On the 24th of September, 2011, I headed to the ANU Bar in Canberra to see the hip-hop collective that had already changed my life for the better and broadened my music horizon. Little did I know, I was about to see something else that would again change my life.
The Herd were performing tracks from their new album and I was pumped to check them out live again after a big break. Supporting them were new additions to the Elefant Traks stable, Sietta.
They played a 30 minute set before around 25 people. I stood there transfixed to the music that captivated, inspired and moved me. The bass and beats from James Mangohig lay the foundation for the strong and emotive voice of Caiti Baker.
They were good. Like..really good.
I stood and watched their set and couldn’t help but realise I had just found one of my new favourite bands.
I shouldn’t have been surprised. Elefant Traks are known for 2 things.
1. They sign quality music from people of different backgrounds.
2. The people they sign are some of the nicest people you’ll ever meet.
Having already spent time with other members of Elefant Traks, Urthboy, Horrowshow and Hermitude when they performed in London the previous year, I had had a sneak peek into the world of ET and I was hooked. Not only on their music, but on the culture that exists within the ET family.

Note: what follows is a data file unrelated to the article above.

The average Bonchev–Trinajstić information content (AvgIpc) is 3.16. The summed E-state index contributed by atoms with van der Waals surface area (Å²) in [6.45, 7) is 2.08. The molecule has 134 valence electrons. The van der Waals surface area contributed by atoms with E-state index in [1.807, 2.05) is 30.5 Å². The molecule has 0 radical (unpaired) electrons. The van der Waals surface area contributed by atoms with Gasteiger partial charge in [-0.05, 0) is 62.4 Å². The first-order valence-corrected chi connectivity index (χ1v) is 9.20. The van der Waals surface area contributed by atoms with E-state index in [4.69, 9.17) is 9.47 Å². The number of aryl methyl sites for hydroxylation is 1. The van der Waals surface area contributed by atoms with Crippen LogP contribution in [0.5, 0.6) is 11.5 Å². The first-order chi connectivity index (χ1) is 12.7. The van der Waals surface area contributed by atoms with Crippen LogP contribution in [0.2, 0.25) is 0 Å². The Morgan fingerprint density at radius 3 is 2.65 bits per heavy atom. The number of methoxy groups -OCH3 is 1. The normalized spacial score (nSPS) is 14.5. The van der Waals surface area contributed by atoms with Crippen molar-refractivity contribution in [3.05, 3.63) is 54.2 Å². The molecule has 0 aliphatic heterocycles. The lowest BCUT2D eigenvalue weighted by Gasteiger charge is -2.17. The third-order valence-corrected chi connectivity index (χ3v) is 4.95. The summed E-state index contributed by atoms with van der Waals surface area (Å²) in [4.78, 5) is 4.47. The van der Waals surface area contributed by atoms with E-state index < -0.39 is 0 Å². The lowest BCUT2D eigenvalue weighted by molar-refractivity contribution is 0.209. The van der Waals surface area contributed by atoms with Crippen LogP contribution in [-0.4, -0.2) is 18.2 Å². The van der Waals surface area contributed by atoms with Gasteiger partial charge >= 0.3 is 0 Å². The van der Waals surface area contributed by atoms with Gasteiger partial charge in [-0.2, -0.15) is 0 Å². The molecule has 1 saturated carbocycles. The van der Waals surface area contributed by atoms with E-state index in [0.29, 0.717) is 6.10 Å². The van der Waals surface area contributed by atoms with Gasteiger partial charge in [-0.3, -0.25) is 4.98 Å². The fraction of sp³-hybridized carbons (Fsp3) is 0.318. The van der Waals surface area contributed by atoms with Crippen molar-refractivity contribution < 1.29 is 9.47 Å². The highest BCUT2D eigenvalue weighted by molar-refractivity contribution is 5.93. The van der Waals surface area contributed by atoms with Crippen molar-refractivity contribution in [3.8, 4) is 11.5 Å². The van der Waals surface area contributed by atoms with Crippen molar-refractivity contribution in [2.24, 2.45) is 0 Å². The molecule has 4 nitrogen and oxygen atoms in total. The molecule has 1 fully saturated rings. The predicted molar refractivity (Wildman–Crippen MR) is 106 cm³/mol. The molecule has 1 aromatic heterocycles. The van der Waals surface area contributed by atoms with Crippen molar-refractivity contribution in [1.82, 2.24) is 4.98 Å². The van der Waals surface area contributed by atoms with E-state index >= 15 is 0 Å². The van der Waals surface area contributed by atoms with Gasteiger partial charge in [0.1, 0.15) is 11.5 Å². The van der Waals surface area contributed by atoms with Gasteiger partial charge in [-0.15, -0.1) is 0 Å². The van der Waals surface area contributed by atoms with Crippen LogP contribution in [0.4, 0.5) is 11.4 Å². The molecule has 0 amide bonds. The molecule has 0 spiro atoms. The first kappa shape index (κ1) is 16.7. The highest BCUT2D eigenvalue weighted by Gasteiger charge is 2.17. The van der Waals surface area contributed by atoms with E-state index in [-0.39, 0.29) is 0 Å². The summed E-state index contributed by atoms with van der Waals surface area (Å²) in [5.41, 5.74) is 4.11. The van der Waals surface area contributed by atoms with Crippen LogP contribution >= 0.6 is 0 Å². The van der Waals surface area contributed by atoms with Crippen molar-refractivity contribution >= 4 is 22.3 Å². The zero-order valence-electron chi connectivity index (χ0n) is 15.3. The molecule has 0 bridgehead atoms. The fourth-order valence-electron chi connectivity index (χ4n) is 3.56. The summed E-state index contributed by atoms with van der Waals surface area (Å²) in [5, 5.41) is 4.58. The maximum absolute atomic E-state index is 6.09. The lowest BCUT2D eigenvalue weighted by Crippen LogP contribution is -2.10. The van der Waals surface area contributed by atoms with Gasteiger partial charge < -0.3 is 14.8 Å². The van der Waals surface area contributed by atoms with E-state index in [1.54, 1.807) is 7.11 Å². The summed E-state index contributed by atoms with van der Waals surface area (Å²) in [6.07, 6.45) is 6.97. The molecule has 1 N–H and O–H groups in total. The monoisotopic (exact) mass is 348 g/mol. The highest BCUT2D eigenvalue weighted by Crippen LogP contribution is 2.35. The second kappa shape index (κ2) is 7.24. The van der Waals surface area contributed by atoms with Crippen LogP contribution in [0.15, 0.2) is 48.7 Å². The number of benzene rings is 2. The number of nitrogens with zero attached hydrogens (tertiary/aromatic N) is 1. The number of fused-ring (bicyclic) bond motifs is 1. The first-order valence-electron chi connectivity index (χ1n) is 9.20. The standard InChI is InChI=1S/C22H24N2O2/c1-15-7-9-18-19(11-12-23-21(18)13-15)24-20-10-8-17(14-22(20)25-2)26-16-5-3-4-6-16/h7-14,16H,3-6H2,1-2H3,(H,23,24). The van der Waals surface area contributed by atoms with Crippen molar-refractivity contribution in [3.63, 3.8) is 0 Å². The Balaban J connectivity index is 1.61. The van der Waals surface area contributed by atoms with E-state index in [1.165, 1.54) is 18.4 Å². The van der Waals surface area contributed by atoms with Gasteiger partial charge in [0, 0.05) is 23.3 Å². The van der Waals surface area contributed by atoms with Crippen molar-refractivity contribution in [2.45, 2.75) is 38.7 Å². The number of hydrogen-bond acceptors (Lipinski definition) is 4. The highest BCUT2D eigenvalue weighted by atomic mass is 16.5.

I was not disappointed when I went to the merch desk following Sietta’s set and bought their debut album and had a chat to James and Caiti. The generosity and the sincereness they offered made me realise that you don’t have to be cut-throat in the music industry to be heard and respected by the fans that matter.
Sietta have recently released their 2nd album, Invisible River, and it’s a beautiful mix of James’ bassy precise music production coupled with Caiti’s beautiful soaring vocals. The emotions that run through this record are evident in every track, from the culminating dramatism of Let it Go to the collaborative effort celebrating the support that people give each other on Carry.
Carry is the theme of the new blog that Sietta have just published, asking people to share stories of support and caring that they or others have performed.
Whilst trying to think of my own stories, I realised that I have been lucky to not have to carry anyone on my shoulders just yet, but I appreciate the efforts that my parents and grandparents have done in helping me reach this point I am now.
From the forced evacuation from Hungary of my grandparents, mum and my aunt’s as their waded through water in the middle of the night to escape the revolution to the unlikely love story of my paternal grandparents in war-torn Germany before immigrating to Australia.
The blog opens with a story from a man that I also met on that night in September, 2011. Omar Musa is on the eve of releasing his debut novel, ‘Here Come the Dogs’ which has already sparked wide-spread interest
He presents his story about his mother and struggling to live in Canberra in the early 90’s. It’s a simple and poignant reminder of everyday heroes and the fact that somewhere, everyday, someone is carrying someone else.